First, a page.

Mental Health and Social Space: Towards Inclusionary by Hester Parr PDF
By Hester Parr
Via a sequence of case stories this booklet brings to the fore the voices, lives, and capacities of individuals with psychological illnesses in addition to the problems they face. It successfully demonstrates the methods individuals with psychological illnesses are energetic in re-scripting types of social restoration via their use of very assorted group spaces.
* deals a 'hopeful epistemology' now not usually present in psychological health-related examine
* Interrogates neo-liberal dogma that defines individuals with psychological illnesses as energetic social electorate entirely answerable for their very own recoveries and attractiveness
* Brings to the fore the voices of, lives, capacities and problems dealing with individuals with psychological illnesses
* Imaginatively differentiates rural, city, curiosity and technological groups, disrupting widely used and traditional money owed of social inclusion and 'the neighborhood'
* Demonstrates how individuals with psychological illnesses are energetic in re-scripting their very own social recoveries via their use and knowing of other social spacesContent:
Chapter 1 Geographies of distinction: realizing psychological (Ill) wellbeing and fitness and Social area (pages 1–30):
Chapter 2 putting psychological future health: group, Inclusion and Citizenship (pages 31–56):
Chapter three Cultural Landscapes: Rural groups and psychological health and wellbeing (pages 57–79):
Chapter four healing Natures? city Gardening, Citizenship and Social Inclusion (pages 80–105):
Chapter five inventive areas: the humanities and psychological well-being (pages 106–134):
Chapter 6 digital groups: the web and on-line Geographies of Self?Help (pages 135–161):
Chapter 7 end: leading edge Geographies of psychological future health (pages 162–184):
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Extra resources for Mental Health and Social Space: Towards Inclusionary Geographies?
20) This stark assessment of the state of community mental heath care in the late 1990s from the UK government was the culmination of years of pressure from a range of practitioner, charity, user and policy-related bodies documenting the shortcomings of care in the community policies for people with mental health problems. There are many popular misconceptions about ‘community care’, as this policy is often called. This form of care provision has been around since the 1950s, but has been very patchy and most people until recently have been cared for in institutions; in other words, the mental hospitals that were the former asylums.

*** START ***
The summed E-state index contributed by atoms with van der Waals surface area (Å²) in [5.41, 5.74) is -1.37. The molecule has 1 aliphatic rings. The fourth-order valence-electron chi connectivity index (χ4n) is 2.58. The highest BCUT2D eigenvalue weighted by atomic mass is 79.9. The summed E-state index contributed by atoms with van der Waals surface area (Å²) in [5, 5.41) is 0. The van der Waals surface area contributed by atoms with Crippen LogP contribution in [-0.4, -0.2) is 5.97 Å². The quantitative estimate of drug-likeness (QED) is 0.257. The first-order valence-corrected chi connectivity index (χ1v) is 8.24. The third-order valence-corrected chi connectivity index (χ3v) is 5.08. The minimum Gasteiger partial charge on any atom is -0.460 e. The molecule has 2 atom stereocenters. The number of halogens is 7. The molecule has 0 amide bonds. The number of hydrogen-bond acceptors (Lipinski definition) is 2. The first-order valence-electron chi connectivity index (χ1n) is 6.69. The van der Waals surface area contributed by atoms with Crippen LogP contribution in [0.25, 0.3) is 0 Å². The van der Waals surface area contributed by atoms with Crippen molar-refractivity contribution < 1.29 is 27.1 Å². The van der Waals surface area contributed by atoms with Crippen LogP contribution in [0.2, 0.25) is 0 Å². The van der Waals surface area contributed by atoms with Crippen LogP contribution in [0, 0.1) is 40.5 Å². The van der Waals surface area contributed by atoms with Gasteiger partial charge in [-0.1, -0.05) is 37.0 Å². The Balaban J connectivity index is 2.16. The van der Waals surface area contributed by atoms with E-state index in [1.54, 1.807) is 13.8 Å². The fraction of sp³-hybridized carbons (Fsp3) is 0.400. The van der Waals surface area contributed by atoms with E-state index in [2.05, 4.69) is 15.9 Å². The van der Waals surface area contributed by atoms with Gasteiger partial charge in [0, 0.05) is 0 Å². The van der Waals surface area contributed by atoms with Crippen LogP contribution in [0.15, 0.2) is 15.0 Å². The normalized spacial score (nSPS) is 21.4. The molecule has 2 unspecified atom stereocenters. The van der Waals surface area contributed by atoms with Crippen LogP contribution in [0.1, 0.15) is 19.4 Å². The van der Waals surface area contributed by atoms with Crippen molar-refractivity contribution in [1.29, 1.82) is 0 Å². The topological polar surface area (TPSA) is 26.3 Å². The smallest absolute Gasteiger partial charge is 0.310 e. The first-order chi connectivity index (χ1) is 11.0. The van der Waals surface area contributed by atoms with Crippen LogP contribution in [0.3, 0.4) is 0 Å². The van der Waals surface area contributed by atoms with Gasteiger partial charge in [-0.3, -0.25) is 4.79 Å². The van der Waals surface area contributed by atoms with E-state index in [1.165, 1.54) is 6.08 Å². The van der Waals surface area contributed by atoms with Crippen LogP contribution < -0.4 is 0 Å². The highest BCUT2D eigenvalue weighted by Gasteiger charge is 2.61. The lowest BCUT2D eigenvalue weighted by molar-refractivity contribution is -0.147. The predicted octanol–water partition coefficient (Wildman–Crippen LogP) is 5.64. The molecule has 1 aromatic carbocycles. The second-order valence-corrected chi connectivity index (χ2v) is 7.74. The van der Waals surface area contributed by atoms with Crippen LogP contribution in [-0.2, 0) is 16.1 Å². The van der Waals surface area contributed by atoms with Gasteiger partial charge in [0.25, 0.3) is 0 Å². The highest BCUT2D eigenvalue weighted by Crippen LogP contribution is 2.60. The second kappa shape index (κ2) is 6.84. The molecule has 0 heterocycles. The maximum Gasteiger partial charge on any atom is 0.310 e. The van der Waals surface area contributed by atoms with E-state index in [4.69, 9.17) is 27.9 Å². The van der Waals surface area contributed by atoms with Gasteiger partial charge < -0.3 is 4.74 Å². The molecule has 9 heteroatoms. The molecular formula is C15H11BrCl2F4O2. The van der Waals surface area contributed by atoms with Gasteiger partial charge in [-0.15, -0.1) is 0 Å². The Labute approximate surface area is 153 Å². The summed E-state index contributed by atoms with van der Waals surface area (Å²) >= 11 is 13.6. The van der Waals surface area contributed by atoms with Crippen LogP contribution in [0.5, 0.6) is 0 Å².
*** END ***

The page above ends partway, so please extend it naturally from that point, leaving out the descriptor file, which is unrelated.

7). For those who are culturally and symbolically classified as dirty or imperfect, social and spatial distance might be evoked as a deep-seated psychological reaction to difference. Here the (pure) ‘same’ and the (defiled) ‘other’ become ‘unlike categories’, as referenced at the start of the chapter. Sibley’s work ranges over a host of possible others and otherings as a means of demonstrating these perspectives, but the relevance of the mad and the disabled is marked out in several ways (Wolch and Philo, 2000).
182). These specialist services are supplemented by (now) better-funded primary and community care arrangements, some important dimensions of which are provided by an expanding voluntary sector (sometimes critiqued as the ‘shadow state’: Wolch, 1990), although the precise configuration and subsequent effectiveness of these providers differ locally and regionally. 2), as well as being influenced by existing geographies of health care inequality (Curtis, 2004). That most resources are shown to be still bound up with hospitalbased activity (SCMH, 2003) is a result of what Rogers and Pilgrim (2005, pp.
Mental Health and Social Space: Towards Inclusionary Geographies? by Hester Parr